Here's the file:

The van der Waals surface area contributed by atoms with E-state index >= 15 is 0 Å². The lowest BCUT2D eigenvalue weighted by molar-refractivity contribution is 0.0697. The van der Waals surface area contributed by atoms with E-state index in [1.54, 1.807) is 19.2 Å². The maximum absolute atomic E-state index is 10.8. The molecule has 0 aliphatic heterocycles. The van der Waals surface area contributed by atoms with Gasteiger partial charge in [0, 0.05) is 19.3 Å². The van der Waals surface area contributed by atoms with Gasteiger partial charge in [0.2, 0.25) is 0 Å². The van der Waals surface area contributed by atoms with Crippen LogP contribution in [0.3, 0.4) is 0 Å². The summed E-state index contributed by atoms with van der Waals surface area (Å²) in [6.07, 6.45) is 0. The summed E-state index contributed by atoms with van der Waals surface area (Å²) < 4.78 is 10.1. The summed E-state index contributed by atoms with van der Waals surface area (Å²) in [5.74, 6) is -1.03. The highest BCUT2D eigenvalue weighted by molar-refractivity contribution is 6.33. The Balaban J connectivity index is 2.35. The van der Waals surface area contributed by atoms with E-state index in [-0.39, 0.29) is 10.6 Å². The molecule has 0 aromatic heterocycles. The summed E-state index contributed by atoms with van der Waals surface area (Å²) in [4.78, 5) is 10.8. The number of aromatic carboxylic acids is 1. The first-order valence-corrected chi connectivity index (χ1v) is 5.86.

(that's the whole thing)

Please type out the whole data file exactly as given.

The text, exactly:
The van der Waals surface area contributed by atoms with E-state index >= 15 is 0 Å². The lowest BCUT2D eigenvalue weighted by molar-refractivity contribution is 0.0697. The van der Waals surface area contributed by atoms with E-state index in [1.54, 1.807) is 19.2 Å². The maximum absolute atomic E-state index is 10.8. The molecule has 0 aliphatic heterocycles. The van der Waals surface area contributed by atoms with Gasteiger partial charge in [0, 0.05) is 19.3 Å². The van der Waals surface area contributed by atoms with Gasteiger partial charge in [0.2, 0.25) is 0 Å². The van der Waals surface area contributed by atoms with Crippen LogP contribution in [0.3, 0.4) is 0 Å². The summed E-state index contributed by atoms with van der Waals surface area (Å²) in [6.07, 6.45) is 0. The summed E-state index contributed by atoms with van der Waals surface area (Å²) < 4.78 is 10.1. The summed E-state index contributed by atoms with van der Waals surface area (Å²) in [5.74, 6) is -1.03. The highest BCUT2D eigenvalue weighted by molar-refractivity contribution is 6.33. The Balaban J connectivity index is 2.35. The van der Waals surface area contributed by atoms with E-state index in [-0.39, 0.29) is 10.6 Å². The molecule has 0 aromatic heterocycles. The summed E-state index contributed by atoms with van der Waals surface area (Å²) in [4.78, 5) is 10.8. The number of aromatic carboxylic acids is 1. The first-order valence-corrected chi connectivity index (χ1v) is 5.86.